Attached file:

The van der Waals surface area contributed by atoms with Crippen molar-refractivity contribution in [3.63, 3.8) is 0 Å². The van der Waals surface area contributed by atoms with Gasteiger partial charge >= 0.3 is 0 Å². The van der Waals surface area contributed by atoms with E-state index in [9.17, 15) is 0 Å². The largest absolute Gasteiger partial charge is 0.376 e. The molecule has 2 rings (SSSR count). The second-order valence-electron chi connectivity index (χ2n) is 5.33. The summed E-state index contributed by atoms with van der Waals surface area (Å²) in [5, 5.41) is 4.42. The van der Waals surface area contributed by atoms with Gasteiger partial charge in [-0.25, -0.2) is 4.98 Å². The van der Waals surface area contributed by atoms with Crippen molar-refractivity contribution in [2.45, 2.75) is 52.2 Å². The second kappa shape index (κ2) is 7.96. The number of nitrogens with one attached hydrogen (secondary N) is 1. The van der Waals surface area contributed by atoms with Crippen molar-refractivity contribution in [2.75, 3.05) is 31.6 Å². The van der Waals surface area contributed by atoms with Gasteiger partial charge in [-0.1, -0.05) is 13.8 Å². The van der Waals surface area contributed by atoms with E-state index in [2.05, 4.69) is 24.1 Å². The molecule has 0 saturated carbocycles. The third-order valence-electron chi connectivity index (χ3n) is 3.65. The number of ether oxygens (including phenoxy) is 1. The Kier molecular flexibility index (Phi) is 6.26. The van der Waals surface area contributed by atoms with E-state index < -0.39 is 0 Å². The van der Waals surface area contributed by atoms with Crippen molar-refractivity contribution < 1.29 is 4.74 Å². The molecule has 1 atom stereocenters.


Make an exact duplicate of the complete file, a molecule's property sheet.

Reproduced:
The van der Waals surface area contributed by atoms with Crippen molar-refractivity contribution in [3.63, 3.8) is 0 Å². The van der Waals surface area contributed by atoms with Gasteiger partial charge >= 0.3 is 0 Å². The van der Waals surface area contributed by atoms with E-state index in [9.17, 15) is 0 Å². The largest absolute Gasteiger partial charge is 0.376 e. The molecule has 2 rings (SSSR count). The second-order valence-electron chi connectivity index (χ2n) is 5.33. The summed E-state index contributed by atoms with van der Waals surface area (Å²) in [5, 5.41) is 4.42. The van der Waals surface area contributed by atoms with Gasteiger partial charge in [-0.25, -0.2) is 4.98 Å². The van der Waals surface area contributed by atoms with Crippen molar-refractivity contribution in [2.45, 2.75) is 52.2 Å². The second kappa shape index (κ2) is 7.96. The number of nitrogens with one attached hydrogen (secondary N) is 1. The van der Waals surface area contributed by atoms with Crippen molar-refractivity contribution in [2.75, 3.05) is 31.6 Å². The van der Waals surface area contributed by atoms with Gasteiger partial charge in [-0.1, -0.05) is 13.8 Å². The van der Waals surface area contributed by atoms with E-state index in [2.05, 4.69) is 24.1 Å². The molecule has 0 saturated carbocycles. The third-order valence-electron chi connectivity index (χ3n) is 3.65. The number of ether oxygens (including phenoxy) is 1. The Kier molecular flexibility index (Phi) is 6.26. The van der Waals surface area contributed by atoms with E-state index < -0.39 is 0 Å². The van der Waals surface area contributed by atoms with Crippen molar-refractivity contribution < 1.29 is 4.74 Å². The molecule has 1 atom stereocenters.